String cookieString = null;
                // Creating the GetMethod instance
                getMethod = new GetMethod(urlString);
                // Retries to establish a successful connection the specified number
                // of times if the initial attempts are not successful.
                        new DefaultHttpMethodRetryHandler(1, false));
                getMethod.getParams().setParameter("http.socket.timeout", new Integer(5000));
                getMethod.setRequestHeader(new Header("Cookie", "<COOKIE_STRING>"));
                // Creating an HttpClient instance
                client = new HttpClient();
                // Proxy settings: Configures the proxy host, port & user
                // credentials and the scope of the credentials.
                client.getHostConfiguration().setProxy("<HOST>", <PORT>);
                Credentials credentials = new UsernamePasswordCredentials
                    ("<USERNAME>", "<PASSWORD>");
                AuthScope scope = new AuthScope(AuthScope.ANY_HOST, AuthScope.ANY_PORT);
                client.getState().setProxyCredentials(scope, credentials);
                // Sets the user-agent for the client instance
                client.getParams().setParameter("http.useragent", "<USER_AGENT>");
                // Sends the GET request and gets the response
                responseCode = client.executeMethod(getMethod);
                responseStream = getMethod.getResponseBody();
                System.out.println("Response Code: " + responseCode);
                System.out.println("Response Body: \n" + new String(responseStream));
            catch (Exception e)
                client = null;

    P.S. Did I mention that this is test code? 🙂

    Note: I was looking for an API set which does make use of its own Socket level implementation. I don’t think HttpClient got it’s own implementation as it claims to be 100% Java. If you know any API set which performs better than java.net.* APIs please feel free to share it.

  • Subinkrishna Gopi 4:51 pm on June 23, 2010 Permalink |
    Tags: cache, , distributed cache, ehcache,   

    Distributed Ehcache – RMI replication (configuration) 

    I am having some fun with Ehcache esp. in distributed caching. Distributed caching is really important in a clustered environment. Read more about distributed caching here – http://ehcache.org/documentation/distributed_caching.html.

    I have downloaded Ehcache 2.1 from http://sourceforge.net/projects/ehcache/files/ (ehcache-2.1.0-distribution.tar.gz, 48 mb approx.) which contains Ehcache core and the Terracotta libraries. Once if we have these libraries, we can configure the caches, peers and listeners. I have created a basic cache – MyCache – and my configuration file looks like this:

    <?xml version="1.0" encoding="UTF-8"?>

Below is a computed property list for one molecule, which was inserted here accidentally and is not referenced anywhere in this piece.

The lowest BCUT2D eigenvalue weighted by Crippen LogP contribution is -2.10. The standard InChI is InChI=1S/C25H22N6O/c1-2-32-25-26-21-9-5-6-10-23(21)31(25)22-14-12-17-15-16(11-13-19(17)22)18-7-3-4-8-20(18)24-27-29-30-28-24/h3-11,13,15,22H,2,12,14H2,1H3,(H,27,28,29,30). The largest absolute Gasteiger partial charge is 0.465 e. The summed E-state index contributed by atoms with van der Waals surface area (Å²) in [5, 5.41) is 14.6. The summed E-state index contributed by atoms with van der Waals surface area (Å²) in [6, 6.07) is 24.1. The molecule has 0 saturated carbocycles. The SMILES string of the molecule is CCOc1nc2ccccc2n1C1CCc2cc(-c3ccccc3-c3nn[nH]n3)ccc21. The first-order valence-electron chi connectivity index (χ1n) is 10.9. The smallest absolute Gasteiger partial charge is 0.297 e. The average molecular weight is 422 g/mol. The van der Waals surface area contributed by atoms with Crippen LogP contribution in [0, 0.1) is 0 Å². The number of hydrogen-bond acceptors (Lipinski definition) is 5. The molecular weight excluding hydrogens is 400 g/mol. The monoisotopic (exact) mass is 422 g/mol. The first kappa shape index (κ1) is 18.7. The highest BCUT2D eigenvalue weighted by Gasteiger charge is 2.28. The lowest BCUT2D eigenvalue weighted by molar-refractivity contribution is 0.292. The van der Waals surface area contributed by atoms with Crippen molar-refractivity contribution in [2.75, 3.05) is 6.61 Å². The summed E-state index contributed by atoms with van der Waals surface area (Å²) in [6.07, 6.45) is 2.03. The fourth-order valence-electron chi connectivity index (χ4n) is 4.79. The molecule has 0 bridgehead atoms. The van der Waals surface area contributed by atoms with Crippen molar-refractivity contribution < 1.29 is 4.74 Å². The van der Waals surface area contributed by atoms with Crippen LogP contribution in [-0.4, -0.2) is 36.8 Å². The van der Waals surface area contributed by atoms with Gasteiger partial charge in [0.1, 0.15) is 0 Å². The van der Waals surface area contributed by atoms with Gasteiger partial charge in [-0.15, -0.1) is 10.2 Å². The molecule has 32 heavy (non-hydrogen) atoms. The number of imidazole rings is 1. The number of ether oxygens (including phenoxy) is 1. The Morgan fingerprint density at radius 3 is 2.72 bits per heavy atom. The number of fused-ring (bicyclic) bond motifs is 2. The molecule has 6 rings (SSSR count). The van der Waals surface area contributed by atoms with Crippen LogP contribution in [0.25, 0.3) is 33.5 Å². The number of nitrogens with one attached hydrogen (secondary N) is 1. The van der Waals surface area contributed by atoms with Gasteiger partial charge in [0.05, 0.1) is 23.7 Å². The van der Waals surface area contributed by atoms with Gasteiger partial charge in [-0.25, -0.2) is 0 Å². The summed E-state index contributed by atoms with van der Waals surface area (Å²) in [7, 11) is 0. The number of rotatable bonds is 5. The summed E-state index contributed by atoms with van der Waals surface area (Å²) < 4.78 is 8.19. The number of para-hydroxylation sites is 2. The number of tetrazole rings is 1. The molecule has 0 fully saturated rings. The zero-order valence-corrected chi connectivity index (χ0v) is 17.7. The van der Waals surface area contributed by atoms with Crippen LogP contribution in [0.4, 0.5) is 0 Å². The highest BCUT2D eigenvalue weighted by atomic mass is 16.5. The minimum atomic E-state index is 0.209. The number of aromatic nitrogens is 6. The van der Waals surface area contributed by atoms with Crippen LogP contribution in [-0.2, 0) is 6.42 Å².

<ehcache xmlns:xsi="http://www.w3.org/2001/XMLSchema-instance"
             updateCheck="true" monitoring="autodetect"
             dynamicConfig="true" >
        <diskStore path="java.io.tmpdir"/>
        <cacheManagerEventListenerFactory class="" properties=""/>
            <!-- For RMI replication (Setting the peer provider factory) -->
    		properties="peerDiscovery=manual, rmiUrls=//remoteHostIpAddress:40000/MyCache"
    		propertySeparator="," />
    	<!-- For RMI replication (Setting the peer listener factory) -->
                properties="hostName=localMachineIpAddress, port=40000, socketTimeoutMillis=120000"
    	<cache name="MyCache"
    		<!-- Cache event listener -->
    			properties="" />
    		<!-- RMI replication listener -->
    		         replicateRemovals=true" />
    		<!-- RMI Cache bootstrap -->
    			properties="bootstrapAsynchronously=true, maximumChunkSizeBytes=5000000"
    			propertySeparator="," />

    Initializing the CacheManager & Accessing the cache

    // Testing the cache creation in ver 2.1
    CacheManager manager = new CacheManager("/path/to/config/file.xml");
    // Get the instance of "MyCache"
    Cache myCache = manager.getCache("MyCache");
    // Add an element to "MyCache". Its preferred to have both key and value
    // serializable
    Element aCacheElement = new Element(key, value);

    Useful Links

    RMI replication: http://ehcache.org/documentation/distributed_caching_with_rmi.html
    Configuration: http://ehcache.org/documentation/configuration.html

  • Subinkrishna Gopi 3:28 pm on March 25, 2010 Permalink |
    Tags: authentication, base 64, encoding, , , security,   

    Handling HTTP authentication in Java 

    Google Chrome (Ubuntu 9.10)

    Microsoft IE 8 (Windows XP)

    Most of us might have got this pop up when we browse through some websites – especially in intranets. And it’s perfectly fine for the administrator (a.k.a. webmaster) to put such restrictions on users to enhance the information security. Because that’s what a security engineer is expected to do !

    But what if we have to access the resource through our Java code? How to we handle that? I have faced this issue when I was writing a module to crawl through a secured website using HTTPunit.

    We just need to set the Authorization header with the Base64 encoded username and password. Here is a sample code:

    String usernameAndPassword = "myUsername" + ":" + "myPa$$word";
    String encodedString = new sun.misc.BASE64Encoder().encode (usernameAndPassword.getBytes());
    httpConnection.setRequestProperty("Authorization", "Basic " + encodedString);

    How Base 64 encoding works?